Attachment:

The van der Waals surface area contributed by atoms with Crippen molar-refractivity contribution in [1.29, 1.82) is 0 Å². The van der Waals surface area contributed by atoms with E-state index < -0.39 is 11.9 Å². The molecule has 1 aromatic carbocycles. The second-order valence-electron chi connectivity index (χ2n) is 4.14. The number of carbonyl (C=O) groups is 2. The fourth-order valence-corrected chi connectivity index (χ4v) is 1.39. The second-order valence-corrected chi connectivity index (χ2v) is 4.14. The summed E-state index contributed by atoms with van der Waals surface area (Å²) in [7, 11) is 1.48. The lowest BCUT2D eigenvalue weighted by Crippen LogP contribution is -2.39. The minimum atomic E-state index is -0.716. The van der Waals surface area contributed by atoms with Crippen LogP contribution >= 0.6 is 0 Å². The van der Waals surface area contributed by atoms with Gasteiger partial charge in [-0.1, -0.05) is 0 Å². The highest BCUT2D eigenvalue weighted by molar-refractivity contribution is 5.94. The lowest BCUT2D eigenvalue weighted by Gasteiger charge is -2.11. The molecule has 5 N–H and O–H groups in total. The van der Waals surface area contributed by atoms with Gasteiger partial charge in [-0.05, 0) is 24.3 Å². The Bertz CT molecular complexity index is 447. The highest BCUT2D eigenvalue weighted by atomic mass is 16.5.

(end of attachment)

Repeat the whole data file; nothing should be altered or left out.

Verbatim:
The van der Waals surface area contributed by atoms with Crippen molar-refractivity contribution in [1.29, 1.82) is 0 Å². The van der Waals surface area contributed by atoms with E-state index < -0.39 is 11.9 Å². The molecule has 1 aromatic carbocycles. The second-order valence-electron chi connectivity index (χ2n) is 4.14. The number of carbonyl (C=O) groups is 2. The fourth-order valence-corrected chi connectivity index (χ4v) is 1.39. The second-order valence-corrected chi connectivity index (χ2v) is 4.14. The summed E-state index contributed by atoms with van der Waals surface area (Å²) in [7, 11) is 1.48. The lowest BCUT2D eigenvalue weighted by Crippen LogP contribution is -2.39. The minimum atomic E-state index is -0.716. The van der Waals surface area contributed by atoms with Crippen LogP contribution >= 0.6 is 0 Å². The van der Waals surface area contributed by atoms with Gasteiger partial charge in [-0.1, -0.05) is 0 Å². The highest BCUT2D eigenvalue weighted by molar-refractivity contribution is 5.94. The lowest BCUT2D eigenvalue weighted by Gasteiger charge is -2.11. The molecule has 5 N–H and O–H groups in total. The van der Waals surface area contributed by atoms with Gasteiger partial charge in [-0.05, 0) is 24.3 Å². The Bertz CT molecular complexity index is 447. The highest BCUT2D eigenvalue weighted by atomic mass is 16.5.